WSR 05-13-019

RULES OF COURT

STATE SUPREME COURT


[ June 2, 2005 ]

IN THE MATTER OF THE ADOPTION OF THE AMENDMENTS TO GR 15 AND GR 22 )

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ORDER

NO. 25700-A-819


The Judicial Information System Committee having recommended the adoption of the proposed amendments to GR 15 and GR 22, and the Court having approved the proposed amendments for publication;

Now, therefore, it is hereby

ORDERED:

(a) That pursuant to the provisions of GR 9(g), the proposed amendments as attached hereto are to be published for comment in the Washington Reports, Washington Register, Washington State Bar Association and Office of the Administrator for the Court's websites expeditiously.

(b) The purpose statement as required by GR 9(e), is published solely for the information of the Bench, Bar and other interested parties.

(c) Comments are to be submitted to the Clerk of the Supreme Court by either U.S. Mail or Internet E-Mail by no later than 90 days from the published date. Comments may be sent to the following addresses: P.O. Box 40929, Olympia, Washington 98504-0929, or Lisa.Bausch@courts.wa.gov. Comments submitted by e-mail message must be limited to 1500 words.

DATED at Olympia, Washington this 2nd day of June 2005.
For the Court
Gerry L. Alexander

Chief Justice



GR 9 COVER SHEET



Suggested Amendments to GR 15

Submitted by the Judicial Information System Committee



Purpose: The Judicial Information Systems Committee (JISC) is proposing amendments to GR 15, Destruction and Sealing of Court Records. In recent years several interested parties and organizations have raised concerns and suggested changes to GR 15. The rule has been criticized as giving insufficient guidance to the trial courts and trial attorneys. In response to these concerns and issues, a work group was formed in October 2003 to draft amendments to GR 15.

The work group consisted of several judges, lawyers, court clerks, a court commissioner, and a representative from the media. This work group met on several occasions and discussed and debated several drafts of the rule. After approval of a final draft, the work group forwarded the amendments to the JISC. The JISC added references to redaction of a court record and unanimously voted to forward the amendments to the Supreme Court Rules Committee for adoption.

The following changes to GR 15 are being proposed in this suggested draft. These changes are:

"Court record" is defined and used throughout for consistency with GR 31. The definition is the same definition used in GR 31. See suggested GR 15 (b)(1).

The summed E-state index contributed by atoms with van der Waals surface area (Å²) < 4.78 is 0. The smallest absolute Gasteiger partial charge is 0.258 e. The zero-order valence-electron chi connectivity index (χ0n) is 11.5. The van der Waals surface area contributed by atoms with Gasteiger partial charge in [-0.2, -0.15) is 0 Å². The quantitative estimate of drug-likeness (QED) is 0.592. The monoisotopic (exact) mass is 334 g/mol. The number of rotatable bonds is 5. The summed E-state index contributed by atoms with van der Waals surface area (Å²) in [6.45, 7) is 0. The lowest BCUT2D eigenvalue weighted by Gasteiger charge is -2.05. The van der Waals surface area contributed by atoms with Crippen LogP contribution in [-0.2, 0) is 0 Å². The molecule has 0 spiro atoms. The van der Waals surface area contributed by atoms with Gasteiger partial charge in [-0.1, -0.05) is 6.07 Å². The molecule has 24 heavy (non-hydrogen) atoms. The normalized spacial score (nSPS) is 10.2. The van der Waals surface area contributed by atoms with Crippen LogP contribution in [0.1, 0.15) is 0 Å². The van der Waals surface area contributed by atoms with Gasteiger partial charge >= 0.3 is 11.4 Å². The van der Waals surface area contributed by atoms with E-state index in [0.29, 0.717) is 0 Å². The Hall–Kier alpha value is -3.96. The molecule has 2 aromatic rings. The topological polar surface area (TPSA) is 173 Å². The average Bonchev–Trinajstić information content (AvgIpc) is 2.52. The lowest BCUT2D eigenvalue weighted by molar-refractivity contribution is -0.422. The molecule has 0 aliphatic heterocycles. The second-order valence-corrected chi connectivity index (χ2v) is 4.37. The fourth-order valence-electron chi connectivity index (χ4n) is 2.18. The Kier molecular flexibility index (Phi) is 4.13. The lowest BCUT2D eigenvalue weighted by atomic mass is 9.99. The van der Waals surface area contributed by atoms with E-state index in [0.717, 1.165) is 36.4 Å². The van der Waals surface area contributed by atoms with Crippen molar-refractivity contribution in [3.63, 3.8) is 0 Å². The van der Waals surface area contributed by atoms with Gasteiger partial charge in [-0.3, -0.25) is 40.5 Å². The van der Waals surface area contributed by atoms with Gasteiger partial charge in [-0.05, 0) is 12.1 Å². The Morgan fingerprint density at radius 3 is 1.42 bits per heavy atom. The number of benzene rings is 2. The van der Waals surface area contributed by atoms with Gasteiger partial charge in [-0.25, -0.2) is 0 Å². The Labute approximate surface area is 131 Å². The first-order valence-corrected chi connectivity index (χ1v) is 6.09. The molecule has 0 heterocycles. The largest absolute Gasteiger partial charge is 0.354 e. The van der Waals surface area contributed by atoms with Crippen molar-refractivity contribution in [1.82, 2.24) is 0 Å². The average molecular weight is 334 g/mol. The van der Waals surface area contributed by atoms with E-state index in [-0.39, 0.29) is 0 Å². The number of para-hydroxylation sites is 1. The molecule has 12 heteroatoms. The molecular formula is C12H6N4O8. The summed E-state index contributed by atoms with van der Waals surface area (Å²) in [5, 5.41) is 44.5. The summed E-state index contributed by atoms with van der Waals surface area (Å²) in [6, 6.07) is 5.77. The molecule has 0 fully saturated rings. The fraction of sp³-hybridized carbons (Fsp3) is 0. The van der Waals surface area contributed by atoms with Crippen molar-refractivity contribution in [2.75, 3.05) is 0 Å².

"Court file" is defined as "the clerk's papers including the pleadings, orders, and other papers filed with the clerk of the court under a single or consolidated cause number(s)." See suggested GR 15 (b)(2).

The definition of "seal" was simplified. See suggested GR 15 (b)(4). Changes in the sealing procedures have been specified. The sealed file will not be available to the public, but the sealing order will be available. The court must enter written findings that justify the sealing of a court record. Agreement of the parties alone is neither a compelling circumstance nor a sufficient basis to seal a court record. See suggested GR 15(c).

"Redaction" was added to the rule and treated similarly to "seal." This is in response to the Supreme Court's recent decision in Dreiling v. Jain, 151 Wn.2d 900, 93 P.3d 861 (2004), holding that "the least restrictive means" should be used for restricting access to a court record. See suggested GR 15 (b)(5) and (c).

Vacated criminal convictions were addressed separately in response to RCW 9.94A.230(3) and the Supreme Court's interpretation of this statute in State v. Breazeale, 144 Wn. 2d 829, 837-838, 31 P.3rd 1155, 1159 (2001). See suggested GR 15(d).

If a person is charged with a new crime or a sexually violent predator petition is filed, sealing of a vacated criminal conviction may be nullified. See suggested GR 15 (e)(2)(A)(B).

In civil cases, notice for unsealing is waived if good faith effort to locate party is unsuccessful. See suggested GR 15 (e)(3).

Because of changing technology, the term microfilming was deleted and the section on non-paper sealed records broadened. See suggested GR 15(f).

The sections on sealing and destruction have been separated to simplify and to give better guidance. See suggested GR 15(h).